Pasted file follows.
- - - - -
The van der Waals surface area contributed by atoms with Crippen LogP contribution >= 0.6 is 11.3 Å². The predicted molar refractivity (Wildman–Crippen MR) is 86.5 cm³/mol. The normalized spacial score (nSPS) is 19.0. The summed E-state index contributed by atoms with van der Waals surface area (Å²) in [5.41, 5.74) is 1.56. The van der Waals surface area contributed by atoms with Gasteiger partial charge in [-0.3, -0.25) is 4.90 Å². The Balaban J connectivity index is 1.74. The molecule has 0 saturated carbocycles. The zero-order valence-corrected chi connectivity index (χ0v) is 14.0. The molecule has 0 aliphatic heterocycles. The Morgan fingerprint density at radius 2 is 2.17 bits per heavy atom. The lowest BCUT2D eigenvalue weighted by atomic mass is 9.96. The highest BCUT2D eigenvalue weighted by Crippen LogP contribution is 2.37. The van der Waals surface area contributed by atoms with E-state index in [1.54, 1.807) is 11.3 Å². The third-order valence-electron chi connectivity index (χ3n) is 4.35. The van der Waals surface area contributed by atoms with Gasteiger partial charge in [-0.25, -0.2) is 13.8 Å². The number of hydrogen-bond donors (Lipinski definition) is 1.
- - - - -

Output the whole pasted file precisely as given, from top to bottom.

The van der Waals surface area contributed by atoms with Crippen LogP contribution >= 0.6 is 11.3 Å². The predicted molar refractivity (Wildman–Crippen MR) is 86.5 cm³/mol. The normalized spacial score (nSPS) is 19.0. The summed E-state index contributed by atoms with van der Waals surface area (Å²) in [5.41, 5.74) is 1.56. The van der Waals surface area contributed by atoms with Gasteiger partial charge in [-0.3, -0.25) is 4.90 Å². The Balaban J connectivity index is 1.74. The molecule has 0 saturated carbocycles. The zero-order valence-corrected chi connectivity index (χ0v) is 14.0. The molecule has 0 aliphatic heterocycles. The Morgan fingerprint density at radius 2 is 2.17 bits per heavy atom. The lowest BCUT2D eigenvalue weighted by atomic mass is 9.96. The highest BCUT2D eigenvalue weighted by Crippen LogP contribution is 2.37. The van der Waals surface area contributed by atoms with E-state index in [1.54, 1.807) is 11.3 Å². The third-order valence-electron chi connectivity index (χ3n) is 4.35. The van der Waals surface area contributed by atoms with Gasteiger partial charge in [-0.25, -0.2) is 13.8 Å². The number of hydrogen-bond donors (Lipinski definition) is 1.